Kering creates committee tasked with sustainability
From the gold used in Boucheron jewelry to the crocodile skins at Bottega Veneta — Kering intends to be blameless when it comes to environmental ethics. The luxury and lifestyle conglomerate has created a new advisory unit comprised of three external members, all leading experts in the field of sustainable development. The three outside members, Holly Dublin, John Elkington and Michael Wells, will advise the committee's in-house members, Jochen Zeitz, Jean-François Palus, Marie-Claire Daveu and Patrizio di Marco (Gucci). The task force members’ initial term has been set for two years with an option to renew.
Holly Dublin is director of strategy for the B Team, an NGO co-founded by Richard Branson (Virgin Atlantic) and Jochen Zeitz, chair of Kering's sustainable development committee. John Elkington is co-founder and chair of the NGO Volans since five years. Michael Wells is an independent consultant on the environment and development through his firm Michael Wells & Associates. "The primary role of STAG is to offer informed technical insights on the Group’s sustainability initiatives and provide expertise on sustainability challenges and investments," said the company in a press release.
"We place sustainability at the core of Kering's business activities and in all areas of governance," said Group CEO, Francois-Henri Pinault, who was "pleased with the level of international specialists" recruited for the advisory committee.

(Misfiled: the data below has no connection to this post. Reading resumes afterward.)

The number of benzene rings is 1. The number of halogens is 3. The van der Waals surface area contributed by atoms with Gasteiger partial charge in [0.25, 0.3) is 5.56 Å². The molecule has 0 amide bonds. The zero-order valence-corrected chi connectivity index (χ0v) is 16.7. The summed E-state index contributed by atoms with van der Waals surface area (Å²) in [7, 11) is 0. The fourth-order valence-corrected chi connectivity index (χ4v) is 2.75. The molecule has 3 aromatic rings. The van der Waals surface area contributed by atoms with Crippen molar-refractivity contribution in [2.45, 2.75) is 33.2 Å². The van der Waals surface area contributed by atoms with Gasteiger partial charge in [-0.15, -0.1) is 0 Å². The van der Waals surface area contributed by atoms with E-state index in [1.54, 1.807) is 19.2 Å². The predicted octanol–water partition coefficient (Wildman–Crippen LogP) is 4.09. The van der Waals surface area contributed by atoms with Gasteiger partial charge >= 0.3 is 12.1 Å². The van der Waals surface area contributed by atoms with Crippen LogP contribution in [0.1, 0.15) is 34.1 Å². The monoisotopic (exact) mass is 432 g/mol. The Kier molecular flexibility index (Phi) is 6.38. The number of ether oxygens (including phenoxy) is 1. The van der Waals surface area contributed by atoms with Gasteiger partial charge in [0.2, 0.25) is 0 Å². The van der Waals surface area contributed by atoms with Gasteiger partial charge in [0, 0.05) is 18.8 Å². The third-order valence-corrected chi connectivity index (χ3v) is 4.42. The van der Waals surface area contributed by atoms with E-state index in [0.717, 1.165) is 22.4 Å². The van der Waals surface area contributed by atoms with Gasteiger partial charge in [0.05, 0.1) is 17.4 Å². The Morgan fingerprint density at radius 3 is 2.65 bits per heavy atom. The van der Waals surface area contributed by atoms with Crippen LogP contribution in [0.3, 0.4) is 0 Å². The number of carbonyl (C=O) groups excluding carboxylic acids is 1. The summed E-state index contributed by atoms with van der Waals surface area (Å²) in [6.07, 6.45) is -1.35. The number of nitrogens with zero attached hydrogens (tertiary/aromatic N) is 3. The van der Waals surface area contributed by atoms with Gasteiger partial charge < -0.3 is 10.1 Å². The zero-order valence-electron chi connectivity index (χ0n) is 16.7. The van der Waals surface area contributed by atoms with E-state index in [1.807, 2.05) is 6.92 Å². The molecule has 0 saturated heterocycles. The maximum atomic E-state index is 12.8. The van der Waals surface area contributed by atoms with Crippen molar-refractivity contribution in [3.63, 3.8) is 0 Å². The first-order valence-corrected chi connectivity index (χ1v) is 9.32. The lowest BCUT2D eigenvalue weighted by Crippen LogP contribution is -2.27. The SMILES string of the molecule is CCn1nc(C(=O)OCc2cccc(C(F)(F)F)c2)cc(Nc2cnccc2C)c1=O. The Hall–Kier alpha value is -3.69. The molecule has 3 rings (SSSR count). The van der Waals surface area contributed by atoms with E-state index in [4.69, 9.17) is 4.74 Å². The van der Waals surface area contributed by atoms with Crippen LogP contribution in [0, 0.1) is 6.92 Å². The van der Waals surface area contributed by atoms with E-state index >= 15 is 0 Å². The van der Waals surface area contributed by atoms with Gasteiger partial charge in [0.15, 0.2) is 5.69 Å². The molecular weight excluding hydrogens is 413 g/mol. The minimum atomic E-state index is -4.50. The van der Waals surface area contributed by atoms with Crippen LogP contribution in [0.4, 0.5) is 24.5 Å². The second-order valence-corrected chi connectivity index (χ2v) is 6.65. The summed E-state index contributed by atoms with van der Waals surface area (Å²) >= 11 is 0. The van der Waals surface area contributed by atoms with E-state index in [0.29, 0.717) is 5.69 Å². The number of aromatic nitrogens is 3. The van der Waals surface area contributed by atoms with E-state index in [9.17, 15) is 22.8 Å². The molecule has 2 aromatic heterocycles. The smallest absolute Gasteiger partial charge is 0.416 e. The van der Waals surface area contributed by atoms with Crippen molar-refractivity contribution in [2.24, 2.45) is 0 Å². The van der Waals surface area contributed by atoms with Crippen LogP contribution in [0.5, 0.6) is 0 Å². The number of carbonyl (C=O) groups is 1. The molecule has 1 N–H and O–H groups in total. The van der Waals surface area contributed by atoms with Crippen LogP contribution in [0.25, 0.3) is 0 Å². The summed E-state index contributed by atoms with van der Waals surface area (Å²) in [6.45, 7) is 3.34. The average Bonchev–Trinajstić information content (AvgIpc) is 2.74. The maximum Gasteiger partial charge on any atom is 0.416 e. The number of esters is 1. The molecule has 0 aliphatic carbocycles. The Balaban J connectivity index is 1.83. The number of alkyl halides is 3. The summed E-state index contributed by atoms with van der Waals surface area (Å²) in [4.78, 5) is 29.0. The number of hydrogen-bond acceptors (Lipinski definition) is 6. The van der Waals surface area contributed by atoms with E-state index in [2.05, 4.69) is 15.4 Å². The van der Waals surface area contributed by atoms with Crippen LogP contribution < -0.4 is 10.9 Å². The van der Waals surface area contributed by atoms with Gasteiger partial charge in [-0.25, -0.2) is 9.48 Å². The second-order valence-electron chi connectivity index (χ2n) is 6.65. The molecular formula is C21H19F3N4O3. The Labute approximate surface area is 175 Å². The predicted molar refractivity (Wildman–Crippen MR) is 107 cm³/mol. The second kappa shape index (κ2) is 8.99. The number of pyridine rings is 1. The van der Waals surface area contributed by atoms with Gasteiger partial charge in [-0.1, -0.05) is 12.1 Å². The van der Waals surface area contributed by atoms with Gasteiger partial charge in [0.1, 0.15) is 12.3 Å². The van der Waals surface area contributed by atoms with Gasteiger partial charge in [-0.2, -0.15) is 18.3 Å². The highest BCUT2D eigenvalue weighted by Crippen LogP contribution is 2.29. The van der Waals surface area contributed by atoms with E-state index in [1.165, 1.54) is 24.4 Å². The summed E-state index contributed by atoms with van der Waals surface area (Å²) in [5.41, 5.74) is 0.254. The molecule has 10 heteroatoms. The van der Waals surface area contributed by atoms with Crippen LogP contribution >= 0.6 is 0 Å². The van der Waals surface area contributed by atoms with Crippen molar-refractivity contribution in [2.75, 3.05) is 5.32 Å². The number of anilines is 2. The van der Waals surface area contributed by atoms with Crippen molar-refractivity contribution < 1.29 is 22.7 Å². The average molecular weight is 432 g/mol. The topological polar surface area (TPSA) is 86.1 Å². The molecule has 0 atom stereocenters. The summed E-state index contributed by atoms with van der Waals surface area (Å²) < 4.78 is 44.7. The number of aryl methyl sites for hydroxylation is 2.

Kering already has a head start on the front of sustainable development, following the creation of an ambitious strategic five-year plan in 2011 to reduce its environmental footprint and implement social best practices on a global scale.
Previously called "PPR Home," Kering's sustainable development division under the leadership of Marie-Claire Daveu now has a committee of 15 members, chaired by Jochen Zeitz and Jean-François Palus, Kering group managing director.
Kering’s goal is to publish a first full environmental profit and loss account statement by 2016 to "measure the environmental footprint across our entire supply chain and then calculate the monetary value of the footprint as a common basis of comparison." The trailblazer in this initiative was Puma, at the time run by Jochen Zeitz, but now every brand of the group has gotten on board.
By 2016, "100% of gold and diamonds in Kering’s products will be sourced from verified operations that do not have a harmful impact on local communities, wildlife or the ecosystems which support them."
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